the word which replaced "idle", as the label for a certain status light on an ancient IBM tape drive. Apparently customers weren't happy about their expensive equipment sitting "idle" all the time; on the other hand, for it to be constantly "ready" was most edifying....

Ripe for robbery. "I just put the squint (caught a glimpse) on the boodle (money). That mark (victim) is loaded (has plenty of cash) and ready."

- american underworld dictionary - 1950

Read"y (?), a. [Compar. Readier (?); superl. Readiest.] [AS. r&aemac;de; akin to D. gereed, bereid, G. bereit, Goth. gar�xa0;ids fixed, arranged, and possibly to E. ride, as meaning originally, prepared for riding. Cf. Array, 1st Curry.]

1.

Prepared for what one is about to do or experience; equipped or supplied with what is needed for some act or event; prepared for immediate movement or action; as, the troops are ready to march; ready for the journey.

"When she redy was."

Chaucer.

2.

Fitted or arranged for immediate use; causing no delay for lack of being prepared or furnished.

"Dinner was ready."

Fielding.

My oxen and my fatlings are killed, and all things are ready: come unto the marriage. Matt. xxii. 4.

3.

Prepared in mind or disposition; not reluctant; willing; free; inclined; disposed.

I am ready not to be bound only, but also to die at Jerusalem, for the name of the Lord Jesus. Acts xxi. 13.

If need be, I am ready to forego And quit. Milton.

4.

Not slow or hesitating; quick in action or perception of any kind; dexterous; prompt; easy; expert; as, a ready apprehension; ready wit; a ready writer or workman.

"Ready in devising expedients."

Macaulay.

Gurth, whose temper was ready, through surly. Sir W. Scott.

5.

Offering itself at once; at hand; opportune; convenient; near; easy.

"The readiest way."

Milton.

A sapling pine he wrenched from out the ground, The readiest weapon that his fury found. Dryden.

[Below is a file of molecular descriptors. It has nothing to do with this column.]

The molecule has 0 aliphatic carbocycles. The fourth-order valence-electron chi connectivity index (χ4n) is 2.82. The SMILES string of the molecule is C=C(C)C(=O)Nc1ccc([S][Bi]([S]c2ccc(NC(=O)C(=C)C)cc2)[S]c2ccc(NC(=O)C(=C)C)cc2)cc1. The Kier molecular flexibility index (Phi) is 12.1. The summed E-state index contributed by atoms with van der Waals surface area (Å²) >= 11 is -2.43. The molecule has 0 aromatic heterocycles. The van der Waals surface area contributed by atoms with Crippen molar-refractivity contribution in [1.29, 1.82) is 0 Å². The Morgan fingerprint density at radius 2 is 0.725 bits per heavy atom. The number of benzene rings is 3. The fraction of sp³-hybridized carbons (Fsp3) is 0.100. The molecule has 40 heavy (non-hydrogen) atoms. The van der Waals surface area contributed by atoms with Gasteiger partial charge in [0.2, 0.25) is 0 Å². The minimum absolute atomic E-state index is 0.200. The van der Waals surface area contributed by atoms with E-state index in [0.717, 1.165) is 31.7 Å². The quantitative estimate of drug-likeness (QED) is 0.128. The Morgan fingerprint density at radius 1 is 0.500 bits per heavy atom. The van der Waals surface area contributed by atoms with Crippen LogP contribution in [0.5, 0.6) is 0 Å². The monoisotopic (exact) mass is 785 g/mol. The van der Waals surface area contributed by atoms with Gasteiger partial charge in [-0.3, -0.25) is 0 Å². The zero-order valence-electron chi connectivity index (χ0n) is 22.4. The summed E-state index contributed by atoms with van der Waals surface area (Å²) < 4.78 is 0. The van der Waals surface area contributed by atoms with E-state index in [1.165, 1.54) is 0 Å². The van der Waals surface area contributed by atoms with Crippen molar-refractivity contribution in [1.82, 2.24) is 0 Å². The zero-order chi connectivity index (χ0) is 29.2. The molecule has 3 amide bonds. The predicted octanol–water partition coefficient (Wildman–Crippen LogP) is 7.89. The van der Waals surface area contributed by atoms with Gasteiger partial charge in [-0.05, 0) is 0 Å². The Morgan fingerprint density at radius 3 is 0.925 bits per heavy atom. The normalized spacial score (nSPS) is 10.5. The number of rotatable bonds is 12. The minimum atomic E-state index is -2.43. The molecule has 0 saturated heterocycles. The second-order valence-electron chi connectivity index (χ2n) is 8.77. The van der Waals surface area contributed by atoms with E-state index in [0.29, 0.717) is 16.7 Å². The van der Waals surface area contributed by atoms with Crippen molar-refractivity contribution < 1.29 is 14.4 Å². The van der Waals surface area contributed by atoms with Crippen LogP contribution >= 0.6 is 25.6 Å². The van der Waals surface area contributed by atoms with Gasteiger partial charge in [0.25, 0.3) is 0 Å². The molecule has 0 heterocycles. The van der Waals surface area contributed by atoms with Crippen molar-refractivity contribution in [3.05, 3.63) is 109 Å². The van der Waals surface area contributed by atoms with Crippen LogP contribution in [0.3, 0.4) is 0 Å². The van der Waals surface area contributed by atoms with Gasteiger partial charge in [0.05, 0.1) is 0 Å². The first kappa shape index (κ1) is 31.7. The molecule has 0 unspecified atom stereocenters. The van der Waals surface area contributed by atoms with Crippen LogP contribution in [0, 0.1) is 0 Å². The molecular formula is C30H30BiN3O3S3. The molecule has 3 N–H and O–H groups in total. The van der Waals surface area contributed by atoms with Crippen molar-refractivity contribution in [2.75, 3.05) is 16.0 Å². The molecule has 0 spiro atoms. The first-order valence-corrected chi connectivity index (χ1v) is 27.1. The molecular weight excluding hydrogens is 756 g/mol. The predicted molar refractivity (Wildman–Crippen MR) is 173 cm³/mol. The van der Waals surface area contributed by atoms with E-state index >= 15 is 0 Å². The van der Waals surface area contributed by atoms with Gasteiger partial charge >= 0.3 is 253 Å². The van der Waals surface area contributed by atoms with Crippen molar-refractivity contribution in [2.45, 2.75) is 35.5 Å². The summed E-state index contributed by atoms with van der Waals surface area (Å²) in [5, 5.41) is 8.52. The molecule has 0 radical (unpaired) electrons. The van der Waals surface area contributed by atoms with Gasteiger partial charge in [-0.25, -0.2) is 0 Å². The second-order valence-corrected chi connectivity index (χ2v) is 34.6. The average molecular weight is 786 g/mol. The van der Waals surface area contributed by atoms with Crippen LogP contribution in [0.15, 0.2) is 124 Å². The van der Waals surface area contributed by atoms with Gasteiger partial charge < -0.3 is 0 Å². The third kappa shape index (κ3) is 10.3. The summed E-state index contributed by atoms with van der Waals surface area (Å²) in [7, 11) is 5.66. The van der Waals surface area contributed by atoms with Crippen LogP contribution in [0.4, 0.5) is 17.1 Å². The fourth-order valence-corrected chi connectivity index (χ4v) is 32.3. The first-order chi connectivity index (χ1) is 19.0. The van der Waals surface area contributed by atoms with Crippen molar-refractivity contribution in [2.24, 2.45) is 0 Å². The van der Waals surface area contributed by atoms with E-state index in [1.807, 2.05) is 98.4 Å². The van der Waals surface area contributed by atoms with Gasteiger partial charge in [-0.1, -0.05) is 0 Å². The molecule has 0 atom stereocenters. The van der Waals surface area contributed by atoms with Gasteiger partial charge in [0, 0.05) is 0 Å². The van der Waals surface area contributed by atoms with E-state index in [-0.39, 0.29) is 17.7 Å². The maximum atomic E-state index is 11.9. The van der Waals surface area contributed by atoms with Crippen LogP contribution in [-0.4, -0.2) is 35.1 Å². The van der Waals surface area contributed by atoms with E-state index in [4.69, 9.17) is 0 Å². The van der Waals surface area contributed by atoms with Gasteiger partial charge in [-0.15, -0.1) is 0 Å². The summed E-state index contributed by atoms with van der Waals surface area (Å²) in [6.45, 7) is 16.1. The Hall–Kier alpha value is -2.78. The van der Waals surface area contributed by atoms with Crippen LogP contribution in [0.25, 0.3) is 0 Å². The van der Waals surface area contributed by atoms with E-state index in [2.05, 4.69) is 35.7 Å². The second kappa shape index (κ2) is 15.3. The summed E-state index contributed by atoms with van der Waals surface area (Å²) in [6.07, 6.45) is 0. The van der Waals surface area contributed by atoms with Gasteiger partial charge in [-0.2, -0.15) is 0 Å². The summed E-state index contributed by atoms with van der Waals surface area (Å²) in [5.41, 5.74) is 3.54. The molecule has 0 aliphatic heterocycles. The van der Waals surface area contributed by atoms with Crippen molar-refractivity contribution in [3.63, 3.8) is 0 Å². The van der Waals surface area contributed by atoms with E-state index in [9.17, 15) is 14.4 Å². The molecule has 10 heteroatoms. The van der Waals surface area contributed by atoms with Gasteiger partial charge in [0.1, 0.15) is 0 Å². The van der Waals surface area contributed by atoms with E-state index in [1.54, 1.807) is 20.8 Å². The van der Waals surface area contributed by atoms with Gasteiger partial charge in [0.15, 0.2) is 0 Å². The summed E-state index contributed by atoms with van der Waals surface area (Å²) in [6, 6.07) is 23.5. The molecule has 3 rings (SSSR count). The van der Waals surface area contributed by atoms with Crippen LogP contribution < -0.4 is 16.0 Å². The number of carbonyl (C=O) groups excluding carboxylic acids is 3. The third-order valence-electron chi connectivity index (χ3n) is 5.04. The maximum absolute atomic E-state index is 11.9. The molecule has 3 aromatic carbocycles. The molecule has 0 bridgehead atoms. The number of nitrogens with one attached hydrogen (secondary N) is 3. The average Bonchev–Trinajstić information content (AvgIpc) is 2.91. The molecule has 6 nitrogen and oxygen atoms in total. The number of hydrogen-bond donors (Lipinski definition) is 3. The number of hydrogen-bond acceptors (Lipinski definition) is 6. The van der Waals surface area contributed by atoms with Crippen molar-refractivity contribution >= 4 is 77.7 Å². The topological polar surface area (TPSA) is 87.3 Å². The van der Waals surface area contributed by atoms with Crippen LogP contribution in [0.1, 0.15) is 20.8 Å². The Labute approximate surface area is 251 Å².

6.

On the point; about; on the brink; near; -- with a following infinitive.

My heart is ready to crack. Shak.

7. Mil.

A word of command, or a position, in the manual of arms, at which the piece is cocked and held in position to execute promptly the next command, which is, aim.

All ready, ready in every particular; wholly equipped or prepared. "[I] am all redy at your hest." Chaucer. -- Ready money, means of immediate payment; cash. "'Tis all the ready money fate can give." Cowley. -- Ready reckoner, a book of tables for facilitating computations, as of interest, prices, etc. -- To make ready, to make preparation; to get in readiness.

Syn. -- Prompt; expeditious; speedy; unhesitating; dexterous; apt; skilful; handy; expert; facile; easy; opportune; fitted; prepared; disposed; willing; free; cheerful. See Prompt.

 

© Webster 1913.


Read"y (?), adv.

In a state of preparation for immediate action; so as to need no delay.

We ourselves will go ready armed. Num. xxxii. 17.

 

© Webster 1913.


Read"y, n.

Ready money; cash; -- commonly with the; as, he was supplied with the ready.

[Slang]

Lord Strut was not flush in ready, either to go to law, or to clear old debts. Arbuthnot.

 

© Webster 1913.


Read"y, v. t.

To dispose in order.

[Obs.]

Heywood.

 

© Webster 1913.

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